Come In, Mission Control

Come In, Mission Control lesson plan

Students create an instrument panel for an imaginary spacecraft and explore the ways scientists collect data about the universe.

  • 1.

    Students explore resources to discover methods space scientists use to investigate mysteries of the universe. Search newspapers, news magazines, and Web sites for current information on NASA missions and programs. Brainstorm with the class to share information.

  • 2.

    Students create an imaginary space shuttle or mission control instrument panel with a recycled cereal box. Use Crayola® Scissors to cut down the sides of one flat face of the box so it is open to the inside.

  • 3.

    Cover the inside and outside of the box with construction paper. Attach with a Crayola Glue Stick.

  • 4.

    Students use Crayola Metallic FX Crayons to draw a view finder with an image of space on the upright side. Add controls and dials made from assorted craft materials such as buttons, chenille sticks, craft sticks, and aluminum foil. Be creative. Invent new tools for collecting data in the space shuttle, or try to make it realistic. Add glittering buttons and lights with Crayola Glitter Glue.

  • 5.

    Students work with partners to decide on what their space mission will investigate. Students sit across from each other behind their control panels and simulate a real data-gathering mission, talking back and forth about the expedition.

Standards

  • LA: Know and apply grade-level phonics and word analysis skills in decoding words.
  • LA: Read with sufficient accuracy and fluency to support comprehension.
  • LA: Produce clear and coherent writing in which the development and organization are appropriate to task, purpose, and audience.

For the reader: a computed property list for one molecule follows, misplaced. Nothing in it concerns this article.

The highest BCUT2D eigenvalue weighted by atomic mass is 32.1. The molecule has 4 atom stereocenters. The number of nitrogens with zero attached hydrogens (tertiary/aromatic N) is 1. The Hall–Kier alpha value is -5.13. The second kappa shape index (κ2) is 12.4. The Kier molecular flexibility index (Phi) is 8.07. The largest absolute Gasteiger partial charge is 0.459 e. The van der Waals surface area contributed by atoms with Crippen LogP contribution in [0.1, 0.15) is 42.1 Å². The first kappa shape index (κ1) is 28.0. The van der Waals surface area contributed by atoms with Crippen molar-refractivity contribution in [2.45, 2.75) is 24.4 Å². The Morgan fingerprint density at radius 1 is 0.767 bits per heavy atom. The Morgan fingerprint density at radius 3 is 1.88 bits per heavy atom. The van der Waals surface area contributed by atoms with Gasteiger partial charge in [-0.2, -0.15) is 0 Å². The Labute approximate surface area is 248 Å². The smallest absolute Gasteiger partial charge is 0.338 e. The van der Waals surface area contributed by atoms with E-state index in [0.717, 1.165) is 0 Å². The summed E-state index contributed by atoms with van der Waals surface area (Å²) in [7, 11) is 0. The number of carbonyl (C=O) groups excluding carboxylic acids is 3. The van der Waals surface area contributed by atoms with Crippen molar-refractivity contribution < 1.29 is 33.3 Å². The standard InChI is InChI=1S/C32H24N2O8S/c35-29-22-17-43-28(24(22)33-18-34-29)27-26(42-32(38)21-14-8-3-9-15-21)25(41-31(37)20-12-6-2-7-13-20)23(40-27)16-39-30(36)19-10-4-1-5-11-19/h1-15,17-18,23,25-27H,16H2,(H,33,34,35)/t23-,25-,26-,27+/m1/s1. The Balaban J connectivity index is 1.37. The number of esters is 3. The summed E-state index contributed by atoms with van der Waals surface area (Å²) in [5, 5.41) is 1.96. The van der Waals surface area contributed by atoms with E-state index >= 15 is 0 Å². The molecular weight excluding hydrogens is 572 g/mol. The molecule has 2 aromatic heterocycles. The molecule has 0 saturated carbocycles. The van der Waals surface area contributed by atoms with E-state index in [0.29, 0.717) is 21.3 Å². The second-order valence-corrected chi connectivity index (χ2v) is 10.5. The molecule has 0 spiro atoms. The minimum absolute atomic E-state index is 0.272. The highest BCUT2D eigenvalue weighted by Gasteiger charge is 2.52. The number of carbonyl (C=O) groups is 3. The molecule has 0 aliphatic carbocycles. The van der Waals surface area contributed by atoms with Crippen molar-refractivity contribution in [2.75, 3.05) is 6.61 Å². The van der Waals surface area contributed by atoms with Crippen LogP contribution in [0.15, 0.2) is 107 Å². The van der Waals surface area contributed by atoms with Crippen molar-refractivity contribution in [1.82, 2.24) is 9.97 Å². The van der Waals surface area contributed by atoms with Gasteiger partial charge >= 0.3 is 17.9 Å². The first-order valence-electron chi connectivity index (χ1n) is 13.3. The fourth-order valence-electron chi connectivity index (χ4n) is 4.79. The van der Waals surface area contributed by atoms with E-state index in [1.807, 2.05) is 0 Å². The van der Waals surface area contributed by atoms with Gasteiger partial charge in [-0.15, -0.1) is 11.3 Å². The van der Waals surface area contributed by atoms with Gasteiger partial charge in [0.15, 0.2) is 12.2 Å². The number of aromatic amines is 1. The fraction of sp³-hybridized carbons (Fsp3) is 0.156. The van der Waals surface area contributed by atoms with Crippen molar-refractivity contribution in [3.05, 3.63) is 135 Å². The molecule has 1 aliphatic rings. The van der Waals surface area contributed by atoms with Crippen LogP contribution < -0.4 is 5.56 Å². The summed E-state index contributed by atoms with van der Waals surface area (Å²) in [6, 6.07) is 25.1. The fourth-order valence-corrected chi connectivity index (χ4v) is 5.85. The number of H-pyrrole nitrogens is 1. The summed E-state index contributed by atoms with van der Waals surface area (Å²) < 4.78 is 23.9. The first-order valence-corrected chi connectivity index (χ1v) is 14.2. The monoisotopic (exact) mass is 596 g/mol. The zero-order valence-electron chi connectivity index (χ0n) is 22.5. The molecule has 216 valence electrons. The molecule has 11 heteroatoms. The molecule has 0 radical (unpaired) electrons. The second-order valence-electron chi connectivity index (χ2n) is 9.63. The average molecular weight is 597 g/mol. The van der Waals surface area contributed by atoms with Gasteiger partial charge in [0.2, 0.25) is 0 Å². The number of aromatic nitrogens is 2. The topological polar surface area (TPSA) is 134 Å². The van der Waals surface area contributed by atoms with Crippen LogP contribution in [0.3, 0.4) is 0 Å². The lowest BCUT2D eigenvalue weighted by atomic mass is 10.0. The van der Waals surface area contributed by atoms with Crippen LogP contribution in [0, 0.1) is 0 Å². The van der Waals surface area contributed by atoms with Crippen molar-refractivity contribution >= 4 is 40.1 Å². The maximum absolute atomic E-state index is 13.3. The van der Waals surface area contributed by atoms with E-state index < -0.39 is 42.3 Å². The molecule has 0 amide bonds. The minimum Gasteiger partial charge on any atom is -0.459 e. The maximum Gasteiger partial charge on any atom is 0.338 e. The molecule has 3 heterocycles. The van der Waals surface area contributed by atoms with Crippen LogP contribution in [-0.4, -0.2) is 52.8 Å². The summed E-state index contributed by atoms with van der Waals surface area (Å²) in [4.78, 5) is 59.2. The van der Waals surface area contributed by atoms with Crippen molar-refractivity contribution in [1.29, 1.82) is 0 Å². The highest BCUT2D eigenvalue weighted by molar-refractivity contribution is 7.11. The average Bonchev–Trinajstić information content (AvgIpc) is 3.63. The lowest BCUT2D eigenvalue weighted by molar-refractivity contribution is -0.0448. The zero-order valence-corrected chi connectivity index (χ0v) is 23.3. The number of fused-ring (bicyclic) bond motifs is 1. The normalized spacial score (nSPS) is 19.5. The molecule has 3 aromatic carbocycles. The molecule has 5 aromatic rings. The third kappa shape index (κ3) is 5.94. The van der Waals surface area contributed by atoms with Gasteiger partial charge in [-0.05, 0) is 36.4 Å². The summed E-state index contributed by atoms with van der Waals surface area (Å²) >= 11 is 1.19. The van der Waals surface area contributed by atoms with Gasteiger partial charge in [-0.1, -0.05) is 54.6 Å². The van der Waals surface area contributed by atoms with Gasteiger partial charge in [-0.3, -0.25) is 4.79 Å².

• LA: Engage effectively in a range of collaborative discussions with diverse partners on grade level topics and texts, building on others' ideas and expressing their own clearly.
  • LA: Report on a topic or text, tell a story, or recount an experience in an organized manner, using appropriate facts and relevant, descriptive details to support main ideas or themes; speak clearly at an understandable pace.
  • SCI: Ask questions about the natural and human-built worlds.
  • SCI: Construct drawings or diagrams as representations of events or systems.
  • SCI: Construct original explanations of phenomena using knowledge of accepted scientific theory and linking it to models and evidence.
  • VA: Intentionally take advantage of the qualities and characteristics of art media, techniques, and processes to enhance communication of experiences and ideas.
  • VA: Select and use the qualities of structures and functions of art to improve communication of ideas.

Adaptations

  • Classroom resources: A Child's Introduction to the Night Sky: The Story of the Stars, Planets, and Constellations--and How You Can Find Them in the Sky by Michael Driscoll and Meredith Hamilton; 13 Planets: The Latest View of the Solar System by David A. Aquilar; Our Solar System by Seymore Simon; Stars by Seymore Simon.